I had the absolute pleasure of connecting with Nate Belcher a little over a year ago and Del Ficke shortly after at a Healthy Farms conference. I now have the honor to work with and learn from them as well as help promote the incredible efforts and fruits of their labor. When you sit down with either of these guys, you know you’re in good company. Their drive to educate and share their work, and make a lasting impact in agriculture and the experience of food is infectious. Below is an introduction to their collaboration and the story of what drew Nate to the partnership. You can find Del’s story below:
Del’s Story . . .
From left: Del’s son Austin and Alyssa with their daughter Attley with Del’s wife Brenda, their daughter Emely and Del Ficke.
Del Ficke Shoots Straight…
I am not the Graze Master™ but our family herd that is five generations in the making is and now we’re making some serious headway into a more holistic approach on our farm and ranch.
Why? Because, it’s the right thing to do for my God, my family and the soil.
We’re getting back to our roots. We’re doing things the way my ancestors did, my Grandpa, before industrialized agriculture. We’re bringing back the wisdom of the past and weaving in modern innovation.
My Graze Master philosophy was born in the words of my Great Grandfather H.F. He would say, “I never starved any animal to death, but I dang sure fed a lot of them to death.”
To this day we take how and what our herd is fed seriously.
There’s a reason I have preferred to use the term “composite” since working to build the “perfect beast” ever since I was a boy being mentored by my father, Kenneth Ficke. Ficke Cattle Company and our Graze Master™ composite herd is an extension of a story that began to be compiled thousands of years ago back to the ancient herds of wild aurochs that used to live on the grass plains of Asia, Africa and Europe that led to the domesticated cattle of today. It begins with the knowledge that all cattle are derived from that original herd and only the best must be compositely bred for a better future for the beef industry and most importantly our neighbors who consume our Graze Master beef.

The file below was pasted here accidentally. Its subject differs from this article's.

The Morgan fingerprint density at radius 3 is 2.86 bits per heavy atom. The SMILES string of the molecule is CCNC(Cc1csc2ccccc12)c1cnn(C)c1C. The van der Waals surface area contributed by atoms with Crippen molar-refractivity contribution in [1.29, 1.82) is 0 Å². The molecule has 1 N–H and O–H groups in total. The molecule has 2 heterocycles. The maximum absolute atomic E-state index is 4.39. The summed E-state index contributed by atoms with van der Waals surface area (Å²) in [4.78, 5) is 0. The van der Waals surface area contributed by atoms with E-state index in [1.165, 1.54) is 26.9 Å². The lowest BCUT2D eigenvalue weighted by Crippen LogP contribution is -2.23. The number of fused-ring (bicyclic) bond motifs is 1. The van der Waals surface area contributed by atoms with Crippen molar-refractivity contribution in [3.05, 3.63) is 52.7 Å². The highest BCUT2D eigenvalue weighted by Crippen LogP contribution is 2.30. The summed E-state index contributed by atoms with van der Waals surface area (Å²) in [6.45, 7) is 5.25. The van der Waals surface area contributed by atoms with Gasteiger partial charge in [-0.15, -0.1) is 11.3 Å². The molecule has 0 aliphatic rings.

As the earth’s economies have grown increasingly localized and global in nature it is vital that we deeply study and understand our own environments as we continue to work to attempt to build the “perfect beast” and more perfect systems for producing all food for our neighbors. The Graze Master Composite is a brand regarding both cattle genetics and people. It’s about discovering, uncovering, igniting and uniting the best of breeds and the best of all of us to design healthier farms, ranches, communities, states, nations and ultimately – a healthier world.
Composite is a word describing an architectural design of something. Our Graze Master Composite herd is just that – a holistic foundation of genetics we have tirelessly given our attention to for generations in order to build the most efficient animal. Ours is a strategic approach at a targeted end product using breeds that complement each other. Just as an enticing, sound structure cannot be built with mortar and bricks alone, cattle are built best from the best within each breed.